Iraq protest parliament
Supporters of Iraqi cleric Moqtada Al Sadr gather during a sit-in at the parliament building, amid political crises in Baghdad, Iraq July 31, 2022. Image Credit: Reuters

Cairo: Iraqi Prime Minister Mustafa Al Kadhimi has ordered work be halted on Sunday in all state institutions, a day after thousands of protesters stormed the parliament in Baghdad amid a deepening political crisis.

Iraq’s official news agency quoted the Cabinet’s General Secretariat as saying that Al Kadhimi directed work be suspended at state institutions nationwide except at security agencies and to cut staff reporting by half at service and health facilities.

The government statement did not give a reason for the step that comes amid rising tensions in the country.

Al Kadhimi on Saturday urged Iraqi political rivals to settle their differences through dialogue, warning against sedition.

The parliament, meanwhile, suspended its sessions until further notice as followers of powerful cleric Moqtada Al Sadr continue an open sit-in protest in the assembly located in the Green Zone, home to government buildings and foreign missions in Baghdad.

Volunteers distributed soup, hard-boiled eggs, bread and water to the protesters.

Iraq protest
Supporters of Iraqi cleric Moqtada Al Sadr eat lunch outside Iraq's parliament in the capital Baghdad's high-security Green Zone, on July 31, 2022, a day after storming it. Image Credit: AFP

Some had spent the night inside the air conditioned building - which dates from Saddam Hussein’s era - with blankets spread out on the marble floors.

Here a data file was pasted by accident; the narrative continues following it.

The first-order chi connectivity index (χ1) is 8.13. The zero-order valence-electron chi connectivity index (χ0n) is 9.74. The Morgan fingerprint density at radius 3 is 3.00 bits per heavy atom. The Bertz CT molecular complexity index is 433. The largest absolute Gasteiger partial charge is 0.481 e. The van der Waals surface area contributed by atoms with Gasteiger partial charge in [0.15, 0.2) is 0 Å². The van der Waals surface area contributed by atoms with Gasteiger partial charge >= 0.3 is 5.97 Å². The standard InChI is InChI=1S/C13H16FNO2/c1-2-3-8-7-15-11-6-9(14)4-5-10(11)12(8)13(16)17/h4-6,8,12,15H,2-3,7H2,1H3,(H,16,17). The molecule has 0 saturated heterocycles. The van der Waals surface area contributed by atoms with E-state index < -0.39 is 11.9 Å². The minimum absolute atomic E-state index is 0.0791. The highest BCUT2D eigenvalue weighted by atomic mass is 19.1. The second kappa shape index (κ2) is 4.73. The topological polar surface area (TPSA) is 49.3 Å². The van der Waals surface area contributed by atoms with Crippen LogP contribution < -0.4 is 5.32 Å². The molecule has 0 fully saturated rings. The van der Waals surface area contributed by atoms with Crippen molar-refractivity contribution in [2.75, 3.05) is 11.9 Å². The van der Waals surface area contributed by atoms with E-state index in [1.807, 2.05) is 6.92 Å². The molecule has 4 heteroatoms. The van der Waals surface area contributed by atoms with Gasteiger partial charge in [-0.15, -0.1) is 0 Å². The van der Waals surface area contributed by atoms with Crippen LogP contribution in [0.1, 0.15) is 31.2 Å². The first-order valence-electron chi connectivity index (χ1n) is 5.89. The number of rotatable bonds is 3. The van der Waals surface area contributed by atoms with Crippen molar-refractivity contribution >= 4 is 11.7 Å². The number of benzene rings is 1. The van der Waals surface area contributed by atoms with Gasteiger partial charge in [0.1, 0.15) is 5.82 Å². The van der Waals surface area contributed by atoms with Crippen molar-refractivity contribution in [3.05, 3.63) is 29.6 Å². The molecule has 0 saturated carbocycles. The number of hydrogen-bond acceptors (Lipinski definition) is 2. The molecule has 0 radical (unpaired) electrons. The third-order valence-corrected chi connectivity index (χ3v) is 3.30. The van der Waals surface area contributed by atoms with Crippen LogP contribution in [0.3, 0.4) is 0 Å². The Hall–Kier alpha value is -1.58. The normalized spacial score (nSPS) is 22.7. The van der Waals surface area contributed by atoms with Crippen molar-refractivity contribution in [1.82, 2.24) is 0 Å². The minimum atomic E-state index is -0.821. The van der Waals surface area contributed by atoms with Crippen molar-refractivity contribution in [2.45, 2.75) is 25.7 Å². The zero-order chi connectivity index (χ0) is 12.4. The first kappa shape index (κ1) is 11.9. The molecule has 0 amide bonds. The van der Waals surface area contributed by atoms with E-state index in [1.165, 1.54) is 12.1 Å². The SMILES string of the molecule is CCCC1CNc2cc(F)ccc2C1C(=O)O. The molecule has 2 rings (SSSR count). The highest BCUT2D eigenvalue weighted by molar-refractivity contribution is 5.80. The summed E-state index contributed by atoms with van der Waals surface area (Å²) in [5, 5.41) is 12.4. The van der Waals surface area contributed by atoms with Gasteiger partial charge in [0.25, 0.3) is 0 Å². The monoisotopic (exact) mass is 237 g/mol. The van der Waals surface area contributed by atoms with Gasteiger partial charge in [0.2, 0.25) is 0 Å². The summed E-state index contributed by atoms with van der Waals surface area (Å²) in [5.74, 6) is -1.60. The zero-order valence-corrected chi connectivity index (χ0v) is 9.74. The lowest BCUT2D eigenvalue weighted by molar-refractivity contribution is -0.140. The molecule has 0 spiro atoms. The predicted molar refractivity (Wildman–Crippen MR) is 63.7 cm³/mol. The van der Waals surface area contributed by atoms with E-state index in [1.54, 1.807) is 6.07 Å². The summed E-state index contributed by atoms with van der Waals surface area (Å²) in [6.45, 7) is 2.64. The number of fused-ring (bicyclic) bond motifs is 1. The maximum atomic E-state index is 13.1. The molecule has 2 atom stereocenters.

Others took to the gardens, on plastic mats under palm trees.

At least 125 people were injured in the melee from protesters and security forces, according to health authorities. Despite tear gas, water cannon and baking temperatures that touched 47 degrees Celsius, they stormed the complex on Saturday after pulling down heavy concrete barricades on roads leading to Baghdad’s fortified Green Zone of diplomatic and government buildings.

The storming was the second in three days.

The unrest has fanned fears of wider conflict in Iraq.

UN chief Antonio Guterres late Saturday appealed to Iraqi stakeholders “to take immediate steps to de-escalate the situation, avoid any further violence, and ensure the protection of peaceful protesters and State institutions”.

The protests are largely seen as a show of force by Al Sadr whose bloc garnered the largest number of parliamentary seats late last year.

Sadrists oppose the nomination of a pro-Iran rival candidate for the prime minister post.

Iraq has been mired in a political deadlock since last October when early parliamentary elections were held.

Rival factions have since failed to form a government in the country, which is grappling with economic woes.